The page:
The first is about the status of “dignity”. Of course, it makes a critical difference that dignity is enshrined in the Basic Law in 1949. If there had been no Article 1, the unemployed worker and the social court in Gotha could not have invoked it to protest against a 60 percent sanctioned cut to his Hartz benefits. Yet, in other contexts, references to dignity are more a platform for societal pressures and changing norms that have their origin elsewhere. One suggestion Knoch offers in the conclusion is that the growing turn to dignity reflects the rising need for an increasingly diverse society to handle conflicts and find individual spaces for respect and tolerance. This is a somewhat functionalist thesis and sits at odds with the fact that the majority of countries in the world today enshrine dignity in their constitutions, in the Global South as well as the Global North; the first to do so was Mexico in 1917.3 Like many other key words, dignity comes rarely pure and instead appears, as Knoch shows, in various combinations, notably with honour, character, justice and freedom. Conceptual history has favoured a focus on individual concepts, for many good reasons. But such biographies also run the risk of occluding the rich ecology between concepts and norms and their symbiotic and rival relationships in real life.

The second issue concerns the relationship between dignity and rights. Towards the end of the book, the author confesses to a certain ambivalence about the increasingly inflated use of dignity. Here we should note that the right-wing Alternative für Deutschland (AfD), which has no truck with universal dignity, campaigns for a life in dignity for German pensioners. In the last few pages, the title of the book is turned from an object of analysis into a mission statement, with Knoch providing various arguments in defence of universal human dignity. As a way of taking up a position against populist detractors this makes good sense, but it side-steps the fundamental question of why we should look to dignity to defend human rights in the first place. As Knoch notes, neither the constitution of the United States nor French revolutionaries invoked dignity, nor does the European Convention on Human Rights. In these places, advances in civil, social and human rights have simply harnessed other language. When Switzerland adopted a new constitution in 1999 it included dignity – does that mean the Swiss did not care about rights before that date? On the other hand, there are non-democratic countries like Laos and Lebanon that invoke dignity in their constitutions to limit individual rights. Philosophers and legal scholars are sharply divided on the issue whether dignity is or can be the normative basis of rights. From that perspective, the history of dignity before 1949 unfolded in this engaging book is perhaps as important as its constitutional triumph thereafter.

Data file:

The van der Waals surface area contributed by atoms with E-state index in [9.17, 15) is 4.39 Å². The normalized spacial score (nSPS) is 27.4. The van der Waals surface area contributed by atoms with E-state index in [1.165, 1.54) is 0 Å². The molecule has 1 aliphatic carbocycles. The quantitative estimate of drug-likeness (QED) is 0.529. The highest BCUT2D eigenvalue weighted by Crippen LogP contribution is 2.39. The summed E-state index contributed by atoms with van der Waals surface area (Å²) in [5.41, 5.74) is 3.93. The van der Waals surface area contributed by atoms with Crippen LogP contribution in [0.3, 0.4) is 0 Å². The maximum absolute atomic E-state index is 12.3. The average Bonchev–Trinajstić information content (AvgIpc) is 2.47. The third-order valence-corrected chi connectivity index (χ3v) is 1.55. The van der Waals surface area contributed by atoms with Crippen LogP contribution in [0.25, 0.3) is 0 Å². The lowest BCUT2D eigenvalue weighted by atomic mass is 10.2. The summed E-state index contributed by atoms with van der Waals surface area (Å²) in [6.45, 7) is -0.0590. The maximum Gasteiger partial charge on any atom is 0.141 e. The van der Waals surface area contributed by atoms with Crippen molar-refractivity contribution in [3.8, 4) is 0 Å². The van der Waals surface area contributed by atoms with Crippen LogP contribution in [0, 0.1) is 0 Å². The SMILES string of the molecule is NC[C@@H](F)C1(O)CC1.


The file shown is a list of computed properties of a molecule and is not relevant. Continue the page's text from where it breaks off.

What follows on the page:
1 Susanna Schrafstetter, Flucht und Versteck. Untergetauchte Juden in München – Verfolgungserfahrung und Nachkriegsalltag, Göttingen 2015, quoted at p. 263.
2 Samuel Moyn, The Last Utopia. Human Rights in History, Cambridge, MA, 2010.
3 Doron Shulztiner / Guy E. Carmi, Human Dignity in National Constitutions: Functions, Promises and Dangers, in: American Journal of Comparative Law 62 (2014), pp. 461–490.